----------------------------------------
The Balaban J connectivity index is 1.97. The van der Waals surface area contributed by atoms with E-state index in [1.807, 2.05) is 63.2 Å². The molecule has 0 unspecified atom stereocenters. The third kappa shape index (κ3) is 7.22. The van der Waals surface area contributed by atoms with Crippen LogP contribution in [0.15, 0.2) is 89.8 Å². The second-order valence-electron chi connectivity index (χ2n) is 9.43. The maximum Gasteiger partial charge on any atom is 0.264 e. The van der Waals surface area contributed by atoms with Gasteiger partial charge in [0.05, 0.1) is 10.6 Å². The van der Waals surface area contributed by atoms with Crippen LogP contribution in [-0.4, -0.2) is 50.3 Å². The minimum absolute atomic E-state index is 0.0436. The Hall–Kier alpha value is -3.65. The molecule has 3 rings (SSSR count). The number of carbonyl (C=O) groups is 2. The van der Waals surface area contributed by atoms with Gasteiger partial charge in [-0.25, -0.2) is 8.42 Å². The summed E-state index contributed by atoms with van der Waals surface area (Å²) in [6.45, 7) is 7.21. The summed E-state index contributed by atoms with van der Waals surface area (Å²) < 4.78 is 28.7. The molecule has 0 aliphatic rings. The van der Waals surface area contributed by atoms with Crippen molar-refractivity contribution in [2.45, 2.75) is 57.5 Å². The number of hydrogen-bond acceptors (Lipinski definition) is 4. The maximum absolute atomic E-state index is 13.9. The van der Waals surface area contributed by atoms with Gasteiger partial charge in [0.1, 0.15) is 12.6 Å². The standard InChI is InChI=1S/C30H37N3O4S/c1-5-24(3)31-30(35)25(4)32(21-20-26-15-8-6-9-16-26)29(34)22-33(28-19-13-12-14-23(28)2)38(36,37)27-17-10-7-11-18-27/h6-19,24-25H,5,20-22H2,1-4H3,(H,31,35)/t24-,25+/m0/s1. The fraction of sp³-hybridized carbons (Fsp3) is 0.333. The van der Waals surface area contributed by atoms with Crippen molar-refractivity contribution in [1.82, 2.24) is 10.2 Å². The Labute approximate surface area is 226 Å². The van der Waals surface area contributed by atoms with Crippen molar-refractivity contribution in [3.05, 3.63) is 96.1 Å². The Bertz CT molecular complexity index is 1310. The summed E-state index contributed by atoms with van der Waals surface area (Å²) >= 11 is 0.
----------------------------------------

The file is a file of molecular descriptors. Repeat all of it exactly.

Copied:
The Balaban J connectivity index is 1.97. The van der Waals surface area contributed by atoms with E-state index in [1.807, 2.05) is 63.2 Å². The molecule has 0 unspecified atom stereocenters. The third kappa shape index (κ3) is 7.22. The van der Waals surface area contributed by atoms with Crippen LogP contribution in [0.15, 0.2) is 89.8 Å². The second-order valence-electron chi connectivity index (χ2n) is 9.43. The maximum Gasteiger partial charge on any atom is 0.264 e. The van der Waals surface area contributed by atoms with Gasteiger partial charge in [0.05, 0.1) is 10.6 Å². The van der Waals surface area contributed by atoms with Crippen LogP contribution in [-0.4, -0.2) is 50.3 Å². The minimum absolute atomic E-state index is 0.0436. The Hall–Kier alpha value is -3.65. The molecule has 3 rings (SSSR count). The number of carbonyl (C=O) groups is 2. The van der Waals surface area contributed by atoms with Gasteiger partial charge in [-0.25, -0.2) is 8.42 Å². The summed E-state index contributed by atoms with van der Waals surface area (Å²) in [6.45, 7) is 7.21. The summed E-state index contributed by atoms with van der Waals surface area (Å²) < 4.78 is 28.7. The molecule has 0 aliphatic rings. The van der Waals surface area contributed by atoms with Crippen molar-refractivity contribution in [2.45, 2.75) is 57.5 Å². The number of hydrogen-bond acceptors (Lipinski definition) is 4. The maximum absolute atomic E-state index is 13.9. The van der Waals surface area contributed by atoms with Gasteiger partial charge in [0.1, 0.15) is 12.6 Å². The standard InChI is InChI=1S/C30H37N3O4S/c1-5-24(3)31-30(35)25(4)32(21-20-26-15-8-6-9-16-26)29(34)22-33(28-19-13-12-14-23(28)2)38(36,37)27-17-10-7-11-18-27/h6-19,24-25H,5,20-22H2,1-4H3,(H,31,35)/t24-,25+/m0/s1. The fraction of sp³-hybridized carbons (Fsp3) is 0.333. The van der Waals surface area contributed by atoms with Crippen molar-refractivity contribution in [1.82, 2.24) is 10.2 Å². The Labute approximate surface area is 226 Å². The van der Waals surface area contributed by atoms with Crippen molar-refractivity contribution in [3.05, 3.63) is 96.1 Å². The Bertz CT molecular complexity index is 1310. The summed E-state index contributed by atoms with van der Waals surface area (Å²) >= 11 is 0.